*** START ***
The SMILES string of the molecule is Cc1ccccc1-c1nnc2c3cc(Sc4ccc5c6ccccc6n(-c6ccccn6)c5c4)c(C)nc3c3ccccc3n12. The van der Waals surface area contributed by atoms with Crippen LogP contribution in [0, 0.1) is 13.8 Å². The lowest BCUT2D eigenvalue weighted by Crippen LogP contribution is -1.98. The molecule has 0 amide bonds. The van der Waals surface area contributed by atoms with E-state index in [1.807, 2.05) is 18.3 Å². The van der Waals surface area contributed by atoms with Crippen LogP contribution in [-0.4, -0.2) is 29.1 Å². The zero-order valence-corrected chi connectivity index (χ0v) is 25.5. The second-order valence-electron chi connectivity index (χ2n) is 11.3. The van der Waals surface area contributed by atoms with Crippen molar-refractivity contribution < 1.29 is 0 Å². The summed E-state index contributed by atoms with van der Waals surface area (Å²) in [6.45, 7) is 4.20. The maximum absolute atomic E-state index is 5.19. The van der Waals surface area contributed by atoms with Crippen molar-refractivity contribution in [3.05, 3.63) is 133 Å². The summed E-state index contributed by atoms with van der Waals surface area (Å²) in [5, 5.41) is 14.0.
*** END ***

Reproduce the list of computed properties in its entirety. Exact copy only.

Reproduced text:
The SMILES string of the molecule is Cc1ccccc1-c1nnc2c3cc(Sc4ccc5c6ccccc6n(-c6ccccn6)c5c4)c(C)nc3c3ccccc3n12. The van der Waals surface area contributed by atoms with Crippen LogP contribution in [0, 0.1) is 13.8 Å². The lowest BCUT2D eigenvalue weighted by Crippen LogP contribution is -1.98. The molecule has 0 amide bonds. The van der Waals surface area contributed by atoms with E-state index in [1.807, 2.05) is 18.3 Å². The van der Waals surface area contributed by atoms with Crippen LogP contribution in [-0.4, -0.2) is 29.1 Å². The zero-order valence-corrected chi connectivity index (χ0v) is 25.5. The second-order valence-electron chi connectivity index (χ2n) is 11.3. The van der Waals surface area contributed by atoms with Crippen molar-refractivity contribution < 1.29 is 0 Å². The summed E-state index contributed by atoms with van der Waals surface area (Å²) in [6.45, 7) is 4.20. The maximum absolute atomic E-state index is 5.19. The van der Waals surface area contributed by atoms with Crippen molar-refractivity contribution in [3.05, 3.63) is 133 Å². The summed E-state index contributed by atoms with van der Waals surface area (Å²) in [5, 5.41) is 14.0.